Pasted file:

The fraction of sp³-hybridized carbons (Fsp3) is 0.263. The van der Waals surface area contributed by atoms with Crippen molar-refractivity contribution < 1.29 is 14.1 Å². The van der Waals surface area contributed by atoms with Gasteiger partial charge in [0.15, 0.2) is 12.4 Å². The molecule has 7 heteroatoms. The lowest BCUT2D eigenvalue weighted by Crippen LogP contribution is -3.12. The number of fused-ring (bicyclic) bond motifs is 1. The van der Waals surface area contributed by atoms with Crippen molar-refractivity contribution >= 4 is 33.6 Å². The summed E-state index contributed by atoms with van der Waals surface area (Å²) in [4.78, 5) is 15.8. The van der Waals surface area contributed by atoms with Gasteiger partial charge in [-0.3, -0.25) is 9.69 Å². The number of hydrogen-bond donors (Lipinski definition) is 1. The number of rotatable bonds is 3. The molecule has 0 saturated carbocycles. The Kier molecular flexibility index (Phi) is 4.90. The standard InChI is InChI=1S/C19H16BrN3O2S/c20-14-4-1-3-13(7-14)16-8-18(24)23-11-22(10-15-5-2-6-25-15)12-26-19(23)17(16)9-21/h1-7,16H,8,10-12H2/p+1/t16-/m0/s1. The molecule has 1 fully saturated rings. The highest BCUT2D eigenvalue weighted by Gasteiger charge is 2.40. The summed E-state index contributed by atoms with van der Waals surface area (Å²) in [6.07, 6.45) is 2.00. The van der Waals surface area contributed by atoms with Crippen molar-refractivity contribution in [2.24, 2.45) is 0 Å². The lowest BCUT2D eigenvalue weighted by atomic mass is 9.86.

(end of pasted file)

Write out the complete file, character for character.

The fraction of sp³-hybridized carbons (Fsp3) is 0.263. The van der Waals surface area contributed by atoms with Crippen molar-refractivity contribution < 1.29 is 14.1 Å². The van der Waals surface area contributed by atoms with Gasteiger partial charge in [0.15, 0.2) is 12.4 Å². The molecule has 7 heteroatoms. The lowest BCUT2D eigenvalue weighted by Crippen LogP contribution is -3.12. The number of fused-ring (bicyclic) bond motifs is 1. The van der Waals surface area contributed by atoms with Crippen molar-refractivity contribution >= 4 is 33.6 Å². The summed E-state index contributed by atoms with van der Waals surface area (Å²) in [4.78, 5) is 15.8. The van der Waals surface area contributed by atoms with Gasteiger partial charge in [-0.3, -0.25) is 9.69 Å². The number of hydrogen-bond donors (Lipinski definition) is 1. The number of rotatable bonds is 3. The molecule has 0 saturated carbocycles. The Kier molecular flexibility index (Phi) is 4.90. The standard InChI is InChI=1S/C19H16BrN3O2S/c20-14-4-1-3-13(7-14)16-8-18(24)23-11-22(10-15-5-2-6-25-15)12-26-19(23)17(16)9-21/h1-7,16H,8,10-12H2/p+1/t16-/m0/s1. The molecule has 1 fully saturated rings. The highest BCUT2D eigenvalue weighted by Gasteiger charge is 2.40. The summed E-state index contributed by atoms with van der Waals surface area (Å²) in [6.07, 6.45) is 2.00. The van der Waals surface area contributed by atoms with Crippen molar-refractivity contribution in [2.24, 2.45) is 0 Å². The lowest BCUT2D eigenvalue weighted by atomic mass is 9.86.